Hannah called her program Children of Mine because she insisted that social progress came not when professionals took on needy children as clients but when ordinary people treated semi-abandoned children from all races as their own. A repeated scene: Hannah stopping a child running by and asked, “Do you have homework?” “Yes, ma’am.” “Then sit down. We can’t have you running back and forth, can we?” “No, ma’am.”

A strong Christian belief underlay Hannah’s willingness to serve and keep serving: “Without Jesus you’re empty. You’re just out to sea, floating, and don’t know where to go.” To keep going, she gleaned food, books, and shoes from local businesses and churches. She unabashedly answered phone calls: “Excuse me. Children of Mine. Yes, I need me some dough re me.” Glancing at some financial records, she added, “We are flying on a wing and a prayer. Tell your neighbors to wake up little Susie.”

I told Daschle some of Hannah’s stories about those who say they help the needy—“But they’re really the greedy.” She described wealthy but program-poor organizations that asked her to bring several dozen children on particular days when donors were around. They did not want their fat-cat facilities to look like ghost towns: “When I first started, I used to go because I didn’t know nothing,” Hannah said. “Now I’m well-seasoned. I see the pimping of these children, and I will not have any part in it.”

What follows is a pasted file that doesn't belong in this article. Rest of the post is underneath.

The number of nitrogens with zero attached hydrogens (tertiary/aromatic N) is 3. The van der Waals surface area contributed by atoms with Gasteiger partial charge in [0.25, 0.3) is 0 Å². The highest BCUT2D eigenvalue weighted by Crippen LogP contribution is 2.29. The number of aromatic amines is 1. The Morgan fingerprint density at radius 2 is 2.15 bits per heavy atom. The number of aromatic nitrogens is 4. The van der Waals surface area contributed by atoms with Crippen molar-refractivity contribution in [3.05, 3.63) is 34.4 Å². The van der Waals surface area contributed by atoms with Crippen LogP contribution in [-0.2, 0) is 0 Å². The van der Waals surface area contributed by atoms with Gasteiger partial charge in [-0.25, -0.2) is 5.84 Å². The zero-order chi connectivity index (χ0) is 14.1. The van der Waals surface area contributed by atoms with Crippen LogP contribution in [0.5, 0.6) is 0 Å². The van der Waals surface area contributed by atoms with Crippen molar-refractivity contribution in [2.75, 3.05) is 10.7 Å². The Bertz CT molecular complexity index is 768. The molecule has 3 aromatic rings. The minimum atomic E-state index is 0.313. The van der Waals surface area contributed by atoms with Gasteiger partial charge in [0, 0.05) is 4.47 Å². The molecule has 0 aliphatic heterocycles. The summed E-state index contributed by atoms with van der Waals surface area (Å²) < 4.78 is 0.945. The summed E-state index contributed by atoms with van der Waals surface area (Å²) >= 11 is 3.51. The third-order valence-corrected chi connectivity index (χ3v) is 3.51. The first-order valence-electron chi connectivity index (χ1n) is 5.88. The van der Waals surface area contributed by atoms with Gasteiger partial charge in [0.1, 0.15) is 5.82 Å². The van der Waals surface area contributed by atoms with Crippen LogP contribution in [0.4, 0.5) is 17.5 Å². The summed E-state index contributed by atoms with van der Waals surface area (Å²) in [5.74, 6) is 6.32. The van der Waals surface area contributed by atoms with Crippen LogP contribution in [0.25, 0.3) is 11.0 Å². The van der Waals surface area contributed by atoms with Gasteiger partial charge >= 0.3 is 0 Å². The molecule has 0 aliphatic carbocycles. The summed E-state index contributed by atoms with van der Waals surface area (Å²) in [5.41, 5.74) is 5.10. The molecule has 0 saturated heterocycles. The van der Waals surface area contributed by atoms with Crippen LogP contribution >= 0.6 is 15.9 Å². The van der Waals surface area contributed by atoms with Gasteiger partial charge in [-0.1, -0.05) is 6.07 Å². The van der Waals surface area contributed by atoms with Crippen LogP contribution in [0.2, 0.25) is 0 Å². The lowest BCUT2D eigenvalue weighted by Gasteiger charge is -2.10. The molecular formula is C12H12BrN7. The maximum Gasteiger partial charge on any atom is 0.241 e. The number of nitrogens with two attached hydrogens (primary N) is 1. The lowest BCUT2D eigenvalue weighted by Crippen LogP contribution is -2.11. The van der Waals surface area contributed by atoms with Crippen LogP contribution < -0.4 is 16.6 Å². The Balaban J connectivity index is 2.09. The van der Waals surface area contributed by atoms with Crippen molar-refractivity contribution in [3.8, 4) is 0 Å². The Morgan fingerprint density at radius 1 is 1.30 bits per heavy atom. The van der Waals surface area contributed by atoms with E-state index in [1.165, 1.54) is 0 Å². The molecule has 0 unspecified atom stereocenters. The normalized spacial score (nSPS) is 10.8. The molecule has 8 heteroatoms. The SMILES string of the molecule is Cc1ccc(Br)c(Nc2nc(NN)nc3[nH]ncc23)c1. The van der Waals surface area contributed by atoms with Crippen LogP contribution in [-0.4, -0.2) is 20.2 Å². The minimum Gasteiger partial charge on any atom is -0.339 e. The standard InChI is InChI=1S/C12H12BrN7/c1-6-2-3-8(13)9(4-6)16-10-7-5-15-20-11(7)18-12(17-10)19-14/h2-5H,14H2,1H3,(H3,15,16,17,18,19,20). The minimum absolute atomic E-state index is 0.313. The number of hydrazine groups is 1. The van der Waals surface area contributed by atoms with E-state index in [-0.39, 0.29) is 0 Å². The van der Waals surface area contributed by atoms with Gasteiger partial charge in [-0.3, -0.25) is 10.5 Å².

Every time I visited Hannah, she was persevering in her goal of bringing children “from disgrace to grace.” When she told a preteen, “Your armpits stink. Wash them before you come tomorrow,” the boy meekly said, “Yes, ma’am.” Later I asked him why he obeyed her. He said the other adults he knew were selfish, but “Miz Hawkins wants what’s best for me.” She acknowledged her rough edges: “I ain’t easy to deal with, but my children know I love them and care about them.”

I didn’t tell Daschle that his armpits stunk (they did not), and he did not say that to me (they may have). But he never, to my knowledge, visited Children of Mine. Neither he nor his colleagues moved from a Big Government position. On the other side of the aisle, Republicans ignored a famous song’s advice about accentuating the positive and eliminating the negative.

In fact, many insisted on accentuating the negative—ending Aid to Families with Dependent Children (AFDC), for example—but were uninterested in Dan Coats’ package of positives. Many felt pressure from their affluent suburban constituents and did not have inner-city districts featuring heavy welfare use. Christian Coalition and National Association of Evangelicals leaders supported tax credits, but they didn’t make it a priority.

Congress in 1995, with Republican majorities, passed a limited bill that replaced AFDC with Temporary Aid to Needy Families (TANF). It stipulated that at least half the recipients had to be working (in a variety of ways) and that most recipients could be on cash assistance for no more than five years. President Bill Clinton vetoed it.

To be continued.

Marvin Olasky

Marvin Olasky, an Acton affiliate scholar, is the author of Abortion Rites and coauthor of the forthcoming The Story of Abortion in America: A Street-Level History, 1652-2022.